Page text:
'Success Institute' Prepares High School Students For Future Careers In Engineering And Technology

July 22, 2002

Editors: Reporters and photographers interested in visiting the Success Institute may obtain specific schedule information from Carol Rowe at (303) 492-7426. The event runs from July 23 through July 27 at the Integrated Teaching and Learning Laboratory in the CU-Boulder College of Engineering and Applied Science. 

A diverse group of high school students from populations typically underrepresented in the field of engineering will gain important hands-on experience that could inspire them toward successful careers in engineering or technology at the fifth annual Success Institute.

The institute runs July 23 through July 27 at CU-Boulder's College of Engineering and Applied Science.

Sixty-six students, including minority students, girls and teens who may become the first in their families to attend college, will participate. The students are from Denver, Boulder and St. Vrain Valley schools.

The institute was established in 1998 to expose students to a variety of engineering disciplines through hands-on projects that will give them a taste of college and what they could do in an engineering career. Eleventh- and 12th-graders will design and build stereo speakers as their primary project during the five-day program. 

Ninth-graders will do a Global Positioning System-based scavenger hunt throughout the campus during their shorter, two-day program starting Friday, while the 10th-graders explore power and energy measurement. All of the students will present their projects to an audience of their parents, peers and industry professionals on Saturday.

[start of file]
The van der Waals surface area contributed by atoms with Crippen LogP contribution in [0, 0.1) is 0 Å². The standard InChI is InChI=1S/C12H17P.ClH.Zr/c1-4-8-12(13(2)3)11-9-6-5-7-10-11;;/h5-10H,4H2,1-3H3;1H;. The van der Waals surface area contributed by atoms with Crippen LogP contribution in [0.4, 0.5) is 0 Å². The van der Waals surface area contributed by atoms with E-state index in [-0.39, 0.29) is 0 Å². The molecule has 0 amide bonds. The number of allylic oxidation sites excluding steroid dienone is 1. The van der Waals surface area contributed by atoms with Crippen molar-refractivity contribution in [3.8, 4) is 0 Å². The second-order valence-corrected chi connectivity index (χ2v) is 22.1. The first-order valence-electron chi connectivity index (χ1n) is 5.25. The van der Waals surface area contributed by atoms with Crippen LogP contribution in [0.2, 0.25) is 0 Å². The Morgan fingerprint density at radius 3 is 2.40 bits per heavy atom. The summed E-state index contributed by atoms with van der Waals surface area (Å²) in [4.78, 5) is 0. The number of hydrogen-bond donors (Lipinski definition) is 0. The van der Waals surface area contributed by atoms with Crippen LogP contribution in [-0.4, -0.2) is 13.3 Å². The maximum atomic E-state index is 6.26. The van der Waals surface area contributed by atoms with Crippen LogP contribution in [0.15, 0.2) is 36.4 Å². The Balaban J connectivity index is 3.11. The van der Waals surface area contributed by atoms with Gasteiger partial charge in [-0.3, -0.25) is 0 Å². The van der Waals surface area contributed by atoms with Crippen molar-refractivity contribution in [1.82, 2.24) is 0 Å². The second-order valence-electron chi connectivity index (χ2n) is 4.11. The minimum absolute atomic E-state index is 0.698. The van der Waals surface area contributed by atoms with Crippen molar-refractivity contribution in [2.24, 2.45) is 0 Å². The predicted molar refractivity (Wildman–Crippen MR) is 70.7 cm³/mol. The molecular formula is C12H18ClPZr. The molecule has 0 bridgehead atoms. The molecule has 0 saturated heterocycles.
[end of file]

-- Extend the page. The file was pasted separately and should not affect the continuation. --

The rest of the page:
Students will have opportunities throughout the program to meet with faculty, students and industry representatives who provide encouragement and serve as role models. Daniel Hernandez, a graduate of the Multicultural Engineering Program and former president of Southwestern Bell Corporate Internet Service, will be the closing keynote speaker. His presentation to students and parents will be at 3 p.m. Saturday.

The Success Institute is a joint initiative between the Integrated Teaching and Learning Laboratory, which has pioneered hands-on design-and-build programs for students of all ages, and the Multicultural Engineering and Women in Engineering programs, which focus on recruitment and retention of students underrepresented in the engineering profession.

Students attending the institute were identified through school visits and teacher and counselor referrals. As part of the application procedure, students wrote a short essay on why they wanted to attend the program.

"The Success Institute provides a way for us to really reach underrepresented students at younger ages and get them excited about math, science and engineering," said Dave Aragon, director of the Multicultural Engineering Program. "We hope to see many of these students go on to study these fields in greater depth during college."

In fact, six graduates of the first 14-student Success Institute in 1998 will enter the engineering program at CU-Boulder this fall.

Success Institute sponsors include the Colorado Commission on Higher Education, Department of Energy-Rocky Flats, National Renewable Energy Laboratory, National Science Foundation, CU Outreach Committee and engineering alumni donor Bruce Holland. IBM Corp. donated the laptop computers used in all of the ITLL's summer K-12 engineering outreach initiatives.

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